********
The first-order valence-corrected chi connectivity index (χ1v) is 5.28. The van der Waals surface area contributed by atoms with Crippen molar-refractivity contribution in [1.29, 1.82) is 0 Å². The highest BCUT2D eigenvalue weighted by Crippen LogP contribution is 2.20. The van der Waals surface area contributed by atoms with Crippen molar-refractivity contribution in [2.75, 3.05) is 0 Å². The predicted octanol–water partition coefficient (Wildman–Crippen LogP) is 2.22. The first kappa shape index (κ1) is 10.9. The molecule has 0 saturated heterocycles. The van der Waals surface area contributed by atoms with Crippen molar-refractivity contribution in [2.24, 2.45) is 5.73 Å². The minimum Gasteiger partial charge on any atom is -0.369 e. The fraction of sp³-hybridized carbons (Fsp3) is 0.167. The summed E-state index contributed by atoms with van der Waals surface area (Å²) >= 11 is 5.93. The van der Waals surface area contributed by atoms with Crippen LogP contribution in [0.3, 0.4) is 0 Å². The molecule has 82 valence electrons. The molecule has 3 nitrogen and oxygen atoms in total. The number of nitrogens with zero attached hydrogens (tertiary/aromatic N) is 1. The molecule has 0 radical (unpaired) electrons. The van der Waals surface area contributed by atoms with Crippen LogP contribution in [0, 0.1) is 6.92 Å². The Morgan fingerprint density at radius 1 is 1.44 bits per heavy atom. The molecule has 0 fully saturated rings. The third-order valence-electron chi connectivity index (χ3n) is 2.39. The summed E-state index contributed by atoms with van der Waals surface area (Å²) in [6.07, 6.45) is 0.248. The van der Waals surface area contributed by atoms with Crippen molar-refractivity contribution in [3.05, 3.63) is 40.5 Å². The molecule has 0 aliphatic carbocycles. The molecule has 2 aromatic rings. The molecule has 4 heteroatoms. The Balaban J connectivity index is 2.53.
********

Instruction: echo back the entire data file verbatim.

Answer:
The first-order valence-corrected chi connectivity index (χ1v) is 5.28. The van der Waals surface area contributed by atoms with Crippen molar-refractivity contribution in [1.29, 1.82) is 0 Å². The highest BCUT2D eigenvalue weighted by Crippen LogP contribution is 2.20. The van der Waals surface area contributed by atoms with Crippen molar-refractivity contribution in [2.75, 3.05) is 0 Å². The predicted octanol–water partition coefficient (Wildman–Crippen LogP) is 2.22. The first kappa shape index (κ1) is 10.9. The molecule has 0 saturated heterocycles. The van der Waals surface area contributed by atoms with Crippen molar-refractivity contribution in [2.24, 2.45) is 5.73 Å². The minimum Gasteiger partial charge on any atom is -0.369 e. The fraction of sp³-hybridized carbons (Fsp3) is 0.167. The summed E-state index contributed by atoms with van der Waals surface area (Å²) >= 11 is 5.93. The van der Waals surface area contributed by atoms with Crippen LogP contribution in [0.3, 0.4) is 0 Å². The molecule has 82 valence electrons. The molecule has 3 nitrogen and oxygen atoms in total. The number of nitrogens with zero attached hydrogens (tertiary/aromatic N) is 1. The molecule has 0 radical (unpaired) electrons. The van der Waals surface area contributed by atoms with Crippen LogP contribution in [0, 0.1) is 6.92 Å². The Morgan fingerprint density at radius 1 is 1.44 bits per heavy atom. The molecule has 0 fully saturated rings. The third-order valence-electron chi connectivity index (χ3n) is 2.39. The summed E-state index contributed by atoms with van der Waals surface area (Å²) in [6.07, 6.45) is 0.248. The van der Waals surface area contributed by atoms with Crippen molar-refractivity contribution in [3.05, 3.63) is 40.5 Å². The molecule has 0 aliphatic carbocycles. The molecule has 2 aromatic rings. The molecule has 4 heteroatoms. The Balaban J connectivity index is 2.53.